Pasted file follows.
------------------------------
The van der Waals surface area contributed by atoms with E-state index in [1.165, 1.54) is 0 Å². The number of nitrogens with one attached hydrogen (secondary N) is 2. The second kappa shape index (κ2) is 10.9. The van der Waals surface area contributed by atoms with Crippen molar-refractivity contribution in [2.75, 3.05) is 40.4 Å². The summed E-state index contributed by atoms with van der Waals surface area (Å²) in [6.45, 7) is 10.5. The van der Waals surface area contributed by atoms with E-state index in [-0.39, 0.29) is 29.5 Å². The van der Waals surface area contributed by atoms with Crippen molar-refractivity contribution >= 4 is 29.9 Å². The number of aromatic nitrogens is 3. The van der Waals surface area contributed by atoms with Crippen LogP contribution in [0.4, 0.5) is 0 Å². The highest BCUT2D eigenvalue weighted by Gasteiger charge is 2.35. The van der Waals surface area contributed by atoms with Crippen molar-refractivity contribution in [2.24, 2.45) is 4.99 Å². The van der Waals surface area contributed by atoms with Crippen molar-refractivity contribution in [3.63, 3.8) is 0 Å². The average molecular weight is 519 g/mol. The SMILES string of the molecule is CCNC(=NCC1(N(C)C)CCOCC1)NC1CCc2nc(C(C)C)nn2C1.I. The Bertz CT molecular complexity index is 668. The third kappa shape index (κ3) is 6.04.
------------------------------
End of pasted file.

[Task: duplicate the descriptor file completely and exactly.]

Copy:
The van der Waals surface area contributed by atoms with E-state index in [1.165, 1.54) is 0 Å². The number of nitrogens with one attached hydrogen (secondary N) is 2. The second kappa shape index (κ2) is 10.9. The van der Waals surface area contributed by atoms with Crippen molar-refractivity contribution in [2.75, 3.05) is 40.4 Å². The summed E-state index contributed by atoms with van der Waals surface area (Å²) in [6.45, 7) is 10.5. The van der Waals surface area contributed by atoms with E-state index in [-0.39, 0.29) is 29.5 Å². The van der Waals surface area contributed by atoms with Crippen molar-refractivity contribution >= 4 is 29.9 Å². The number of aromatic nitrogens is 3. The van der Waals surface area contributed by atoms with Crippen LogP contribution in [0.4, 0.5) is 0 Å². The highest BCUT2D eigenvalue weighted by Gasteiger charge is 2.35. The van der Waals surface area contributed by atoms with Crippen molar-refractivity contribution in [2.24, 2.45) is 4.99 Å². The van der Waals surface area contributed by atoms with Crippen molar-refractivity contribution in [3.63, 3.8) is 0 Å². The average molecular weight is 519 g/mol. The SMILES string of the molecule is CCNC(=NCC1(N(C)C)CCOCC1)NC1CCc2nc(C(C)C)nn2C1.I. The Bertz CT molecular complexity index is 668. The third kappa shape index (κ3) is 6.04.